Remember, we are using a definition of a pocket as being a protected space that holds something tangible – or intangible. Pockets of time are somewhat intangible, but their benefits…wow! You want to pay close attention this week!
Since I do seminars and workshops on topics related to productivity, time management (which is a misnomer, by the way), getting your “stuff” organized, etc., I am continually studying these areas and interacting with people in my seminars as well as via email and phone.
I never hear ANYONE say, “Gosh, I have so much time and no real idea what to do with myself.” HA! It is of course, the opposite. We are all saying, “Yikes, I have way more to do that I can possibly do!” And this is said day after day after day. It’s not an isolated feeling.
For this week’s Keys to Keeping Chaos at Bay, here are ten ideas to help you put in some pockets of time:
- Use a planner. When you write in a commitment of any type, add time before and after that commitment. It might be 10 minutes on either side or an hour on either side, just depending on the type of commitment.
- Use just one planner. Put everything that you and your family do on that calendar that might have an impact on you. For example, if your spouse has an evening meeting, even though you don’t have to attend, you should place that on your calendar. It might affect you because you’ll be responsible for the children, you’ll be responsible for making dinner, you won’t be able to take your spouse to another event, etc.
- Just because there is a space open on your calendar does not mean you have to fill it. Don’t feel a compunction to schedule every moment. Just as a beautifully landscaped yard looks better (and can be appreciated) when there is space between the plants, so too, does your calendar.
- Prepare some stickers/labels that you can put on your calendar that designate “pocket” time. Once the sticker is on that spot, call it an appointment and don’t schedule on top of that time.
- Schedule what I call “clearing” or “recover” days. I put these special pockets in place on the days after I have been out of town and need a day to clear the decks or to recover from the travel. It’s not a day off, by any means. It’s a day to clear out the mail and email, to get my wash done, to return phone calls that couldn’t be returned while on the road, to get all my “stuff” put away. A clearing/recover day is a day to clear the decks or to recover so you are ready to hit the ground on the following day.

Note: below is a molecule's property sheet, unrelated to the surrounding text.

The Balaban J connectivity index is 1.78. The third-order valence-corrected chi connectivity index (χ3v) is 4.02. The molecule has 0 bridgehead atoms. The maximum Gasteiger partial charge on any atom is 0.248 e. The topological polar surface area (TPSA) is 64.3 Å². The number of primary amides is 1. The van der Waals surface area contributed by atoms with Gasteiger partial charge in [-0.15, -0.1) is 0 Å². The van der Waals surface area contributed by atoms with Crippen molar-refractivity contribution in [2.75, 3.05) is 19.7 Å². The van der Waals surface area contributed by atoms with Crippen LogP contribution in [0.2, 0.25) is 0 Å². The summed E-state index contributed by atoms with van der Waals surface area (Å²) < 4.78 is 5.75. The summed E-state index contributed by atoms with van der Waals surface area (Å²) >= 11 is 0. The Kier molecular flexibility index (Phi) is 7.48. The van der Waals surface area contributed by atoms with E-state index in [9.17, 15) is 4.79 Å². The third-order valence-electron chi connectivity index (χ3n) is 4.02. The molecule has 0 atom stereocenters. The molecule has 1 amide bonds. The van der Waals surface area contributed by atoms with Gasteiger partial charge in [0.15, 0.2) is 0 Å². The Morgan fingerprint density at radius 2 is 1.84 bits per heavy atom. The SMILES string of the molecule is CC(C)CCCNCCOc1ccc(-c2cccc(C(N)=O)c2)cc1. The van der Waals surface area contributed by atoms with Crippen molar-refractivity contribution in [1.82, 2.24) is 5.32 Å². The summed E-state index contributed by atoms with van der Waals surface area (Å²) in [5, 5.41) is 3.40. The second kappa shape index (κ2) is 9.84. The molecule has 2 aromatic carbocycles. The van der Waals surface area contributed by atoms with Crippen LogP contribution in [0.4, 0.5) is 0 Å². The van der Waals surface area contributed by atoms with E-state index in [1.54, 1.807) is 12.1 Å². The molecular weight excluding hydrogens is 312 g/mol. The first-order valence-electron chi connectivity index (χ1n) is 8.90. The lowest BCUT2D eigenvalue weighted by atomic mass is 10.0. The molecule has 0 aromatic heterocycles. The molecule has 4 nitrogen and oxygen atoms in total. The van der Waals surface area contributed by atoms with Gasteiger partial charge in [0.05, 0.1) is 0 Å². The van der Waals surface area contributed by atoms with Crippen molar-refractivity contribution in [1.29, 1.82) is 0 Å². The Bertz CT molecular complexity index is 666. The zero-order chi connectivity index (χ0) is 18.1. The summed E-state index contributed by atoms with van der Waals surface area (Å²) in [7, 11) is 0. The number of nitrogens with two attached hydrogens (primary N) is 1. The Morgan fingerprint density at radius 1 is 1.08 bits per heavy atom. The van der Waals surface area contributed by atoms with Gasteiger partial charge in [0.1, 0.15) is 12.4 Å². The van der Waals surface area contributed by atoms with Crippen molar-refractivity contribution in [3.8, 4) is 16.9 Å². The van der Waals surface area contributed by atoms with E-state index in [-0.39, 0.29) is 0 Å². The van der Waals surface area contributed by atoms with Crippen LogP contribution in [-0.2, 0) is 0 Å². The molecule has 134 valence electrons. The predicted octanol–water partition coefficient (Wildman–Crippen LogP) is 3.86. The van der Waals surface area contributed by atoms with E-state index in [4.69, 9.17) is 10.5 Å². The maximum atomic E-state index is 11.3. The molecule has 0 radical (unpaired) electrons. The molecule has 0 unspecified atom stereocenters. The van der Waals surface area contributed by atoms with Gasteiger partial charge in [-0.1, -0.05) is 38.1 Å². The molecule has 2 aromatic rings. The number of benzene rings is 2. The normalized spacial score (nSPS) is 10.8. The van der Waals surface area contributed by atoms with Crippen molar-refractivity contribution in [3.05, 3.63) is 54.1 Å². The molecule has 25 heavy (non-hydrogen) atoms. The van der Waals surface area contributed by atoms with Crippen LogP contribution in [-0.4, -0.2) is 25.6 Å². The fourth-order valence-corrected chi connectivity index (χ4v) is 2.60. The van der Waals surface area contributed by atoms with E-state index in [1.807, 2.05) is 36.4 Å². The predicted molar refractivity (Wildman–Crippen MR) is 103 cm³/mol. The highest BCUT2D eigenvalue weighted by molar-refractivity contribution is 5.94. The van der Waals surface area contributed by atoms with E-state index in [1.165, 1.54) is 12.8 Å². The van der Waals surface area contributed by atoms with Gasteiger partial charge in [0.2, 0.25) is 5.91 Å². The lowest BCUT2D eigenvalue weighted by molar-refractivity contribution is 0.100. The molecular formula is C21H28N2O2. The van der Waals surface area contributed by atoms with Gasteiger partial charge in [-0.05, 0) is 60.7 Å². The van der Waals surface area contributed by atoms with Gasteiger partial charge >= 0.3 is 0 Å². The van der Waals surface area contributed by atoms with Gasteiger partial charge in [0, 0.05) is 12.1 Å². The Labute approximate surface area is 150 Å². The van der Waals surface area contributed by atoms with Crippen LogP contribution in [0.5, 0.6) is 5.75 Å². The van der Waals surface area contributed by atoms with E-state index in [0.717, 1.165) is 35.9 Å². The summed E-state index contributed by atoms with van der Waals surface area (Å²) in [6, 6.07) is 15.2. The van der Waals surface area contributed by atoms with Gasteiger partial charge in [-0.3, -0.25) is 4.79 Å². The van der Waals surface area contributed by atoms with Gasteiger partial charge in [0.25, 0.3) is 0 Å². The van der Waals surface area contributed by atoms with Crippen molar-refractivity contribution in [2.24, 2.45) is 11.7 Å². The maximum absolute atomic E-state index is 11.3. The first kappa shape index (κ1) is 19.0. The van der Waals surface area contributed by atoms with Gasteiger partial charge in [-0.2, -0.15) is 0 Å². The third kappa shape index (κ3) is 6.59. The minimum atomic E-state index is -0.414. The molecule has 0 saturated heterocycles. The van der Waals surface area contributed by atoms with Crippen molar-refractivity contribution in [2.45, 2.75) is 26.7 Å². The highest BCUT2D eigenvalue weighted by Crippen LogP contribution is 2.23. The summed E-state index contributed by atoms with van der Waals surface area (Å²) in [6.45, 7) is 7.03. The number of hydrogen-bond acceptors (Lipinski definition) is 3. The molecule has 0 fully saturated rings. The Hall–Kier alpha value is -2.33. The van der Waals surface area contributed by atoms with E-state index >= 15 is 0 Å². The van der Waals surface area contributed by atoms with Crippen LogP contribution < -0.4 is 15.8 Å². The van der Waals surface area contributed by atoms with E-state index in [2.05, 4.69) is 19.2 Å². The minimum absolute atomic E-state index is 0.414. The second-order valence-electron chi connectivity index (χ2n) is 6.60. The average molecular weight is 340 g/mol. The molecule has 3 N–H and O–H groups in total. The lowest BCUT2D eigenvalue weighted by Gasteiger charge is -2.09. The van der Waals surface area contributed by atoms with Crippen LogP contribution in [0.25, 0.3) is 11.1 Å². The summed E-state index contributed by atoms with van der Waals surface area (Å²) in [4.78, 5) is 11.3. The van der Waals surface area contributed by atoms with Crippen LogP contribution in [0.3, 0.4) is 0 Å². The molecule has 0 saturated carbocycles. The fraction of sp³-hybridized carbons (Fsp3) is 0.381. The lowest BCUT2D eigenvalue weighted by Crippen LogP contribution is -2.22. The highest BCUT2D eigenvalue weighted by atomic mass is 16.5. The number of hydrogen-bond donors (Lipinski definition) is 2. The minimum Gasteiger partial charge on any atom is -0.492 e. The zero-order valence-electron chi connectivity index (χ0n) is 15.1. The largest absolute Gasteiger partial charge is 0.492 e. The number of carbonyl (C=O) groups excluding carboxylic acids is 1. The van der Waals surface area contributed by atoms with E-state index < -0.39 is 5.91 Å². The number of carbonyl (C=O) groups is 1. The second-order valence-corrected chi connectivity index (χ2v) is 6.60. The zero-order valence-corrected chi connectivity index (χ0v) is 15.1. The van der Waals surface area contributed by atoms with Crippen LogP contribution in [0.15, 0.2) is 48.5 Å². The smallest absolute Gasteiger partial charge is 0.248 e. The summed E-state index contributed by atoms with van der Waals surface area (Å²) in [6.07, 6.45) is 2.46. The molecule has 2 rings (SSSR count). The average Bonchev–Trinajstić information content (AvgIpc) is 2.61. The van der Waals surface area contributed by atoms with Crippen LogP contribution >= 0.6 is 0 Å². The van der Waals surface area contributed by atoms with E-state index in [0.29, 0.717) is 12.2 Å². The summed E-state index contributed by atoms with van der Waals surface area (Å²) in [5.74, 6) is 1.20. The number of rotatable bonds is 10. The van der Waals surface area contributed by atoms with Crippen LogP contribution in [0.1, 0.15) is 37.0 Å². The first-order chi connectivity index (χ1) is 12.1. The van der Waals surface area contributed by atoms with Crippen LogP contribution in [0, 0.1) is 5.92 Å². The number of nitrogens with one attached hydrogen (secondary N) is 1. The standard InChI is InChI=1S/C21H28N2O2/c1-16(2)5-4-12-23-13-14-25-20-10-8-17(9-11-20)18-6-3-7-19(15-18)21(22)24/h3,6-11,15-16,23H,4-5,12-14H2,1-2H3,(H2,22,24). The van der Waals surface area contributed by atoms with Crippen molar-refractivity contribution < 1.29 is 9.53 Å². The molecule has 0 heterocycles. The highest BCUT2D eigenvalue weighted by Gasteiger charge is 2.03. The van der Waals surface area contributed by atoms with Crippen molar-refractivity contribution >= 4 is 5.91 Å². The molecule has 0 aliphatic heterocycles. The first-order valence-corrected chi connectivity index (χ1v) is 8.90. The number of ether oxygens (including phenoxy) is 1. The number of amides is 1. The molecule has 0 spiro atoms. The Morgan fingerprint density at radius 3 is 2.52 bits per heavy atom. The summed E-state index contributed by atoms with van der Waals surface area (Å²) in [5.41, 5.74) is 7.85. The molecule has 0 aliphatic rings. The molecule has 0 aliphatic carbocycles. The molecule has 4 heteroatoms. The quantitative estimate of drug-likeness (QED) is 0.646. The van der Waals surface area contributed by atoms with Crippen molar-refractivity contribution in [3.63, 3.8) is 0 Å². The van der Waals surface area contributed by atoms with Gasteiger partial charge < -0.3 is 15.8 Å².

- When you are creating your “to-do” list, estimate the time it takes to complete each task and then double that time. It may not take you twice as long as you thought, but it will definitely take you longer than your original estimate. If there is extra time, it’s your pocket.
- Don’t forget to schedule time to clean/organize/pay bills/etc. Living in a clean and well-organized environment is good for everyone.
- Leave for all appointments (meetings, get togethers, etc.) at least 10 minutes before you think you need to leave.
- Talk to your family about pockets – for them. Kids don’t need to be rushing about when they’re little. Call it “quiet play” and make sure they have several times a week for this important activity. Adults need time to read, think and plan and so do children.
- I’m not a huge believer in the setting-your-clocks-and-watches-ahead idea, but if it works for you, then do so. Move all of your timepieces at least 10 minutes ahead. Or, as another idea, move some of them ahead 5 minutes, some of them ahead 10 minutes, and if having no pockets has really been an issue in the past for you, then move some of them 15 minutes ahead. Give yourself a visual that you need to get a move on!
If that sounds like you, and you’re ready to banish those burglars once and for all, you will love this practical and specific Get a Plan! Guide® to Thwarting the Thieves of Your Time, Energy, & Attention. If you like reading and having a document to refer to, you may purchase and download this 47-page, full-color Get a Plan! Guide®. You’ll be glad you did!